But this time, Michelle Breyer, founder of Texture Media’s NaturallyCurly.com, which has reached millions of curly-haired women since its inception, thinks that the movement is here to stay. The curly vet attributes the rise to the democratization of imagery and peer-to-peer influencers. (These same communities have not only created increased acceptance for hair, but also body positivity movements and the ever-expanding definitions of gender identity.)
“Unlike other times throughout Naturally Curly’s history — we’ve been around 19 years — just based on the market and the number of social media influencers and products available now, I just think this is not going to go out of style,” said Breyer. “I think so many of the women who have gone natural just love the options they have with their hair, they love the health of their hair, and they don’t necessarily want to go back.”
Since the ‘90s, when the site was founded by three frizzy-haired Texas transplants, the market for curly hair products has exploded. “It’s now not okay to not have products for curly hair,” said Breyer. “It was really unusual [for companies to have curly hair products in the ‘90s]. What you see with this whole natural hair movement is that it’s been very grass roots,” she added. “A lot of the products have been created by curly girls and curly stylists and people who were frustrated because there weren’t products. So a lot of the top brands now are really these homegrown brands.”
In the past few years alone, brands such as Mixed Chicks, Ouidad, Communal Rose and DevaCurl have launched. One of the biggest success stories, according to Breyer, is Shea Moisture, which recently made headlines for its viral ad campaign questioning the segregation of hair products into “beauty” and “ethnic” aisles.
But even on said “ethnic” aisles, products for enhancing natural African American texture are on the rise, while sales of relaxers have declined 26 percent since 2008, according to a Mintel Group study. In a landmark move, Procter & Gamble-owned Pantene launched the Gold Series, which is a line specifically for African American hair.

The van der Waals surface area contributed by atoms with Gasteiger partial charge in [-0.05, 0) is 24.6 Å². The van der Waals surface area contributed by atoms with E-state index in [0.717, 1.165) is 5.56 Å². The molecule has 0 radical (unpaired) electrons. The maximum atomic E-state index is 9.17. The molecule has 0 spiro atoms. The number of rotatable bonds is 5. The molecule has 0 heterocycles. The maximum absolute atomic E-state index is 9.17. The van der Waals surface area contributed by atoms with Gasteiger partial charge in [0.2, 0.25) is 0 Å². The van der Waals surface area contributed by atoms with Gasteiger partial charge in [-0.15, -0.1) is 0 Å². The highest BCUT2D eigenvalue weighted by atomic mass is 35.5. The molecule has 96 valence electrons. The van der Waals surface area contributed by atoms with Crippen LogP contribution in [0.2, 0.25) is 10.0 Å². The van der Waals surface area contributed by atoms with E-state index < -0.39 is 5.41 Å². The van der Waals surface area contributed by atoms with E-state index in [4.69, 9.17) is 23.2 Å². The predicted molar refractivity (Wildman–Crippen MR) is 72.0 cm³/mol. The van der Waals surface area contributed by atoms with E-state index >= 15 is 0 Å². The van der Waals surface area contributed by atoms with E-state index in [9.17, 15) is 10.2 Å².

“Women are being empowered to wear their natural texture, and you see that across from TV and film and magazines — it’s across the board,” said Megan Streeter, CMO of DevaCurl, a 20-year-old curly hair care line responsible for he sulfate-free “No Poo” shampoo phenomenon. “But [the rise of curls] is also related to the fact that, overall, the population is becoming more curly,” she added. “It’s not really niche anymore, it’s what we consider mega-niche.”
Streeter estimates that 65 percent of the population has curly hair, a number of that will only continue to grow as the country becomes more diverse and multi-racial. The spike in curly girls has led the brand to expand its product offering not on only for super curly hair, but also for women with that in-between wave.
Increased demand has not only opened up a market for “curly entrepreneurs” as Breyer calls them, but also for young female curly-haired influencers. A search for curly hair tutorials on YouTube yields more than half a million results created by amateur vloggers, and the Twitter handle @CurlyProbs, which creates humorous content related to the struggle of the curly mane, has 90k followers.
From the Hollywood camp, Disney darling-turned style icon Zendaya is one force leading the charge. “I’m so glad to see this movement happening because in the course of history, especially for women of color, our hair is not as accepted,” the actress told THR during a recent event for CHI hair products, for which she is an ambassador.
So now that unruly waves have both personalities and products to support them, I, unlike Swift, no longer want to rescind my membership from the curly community. Who's with me?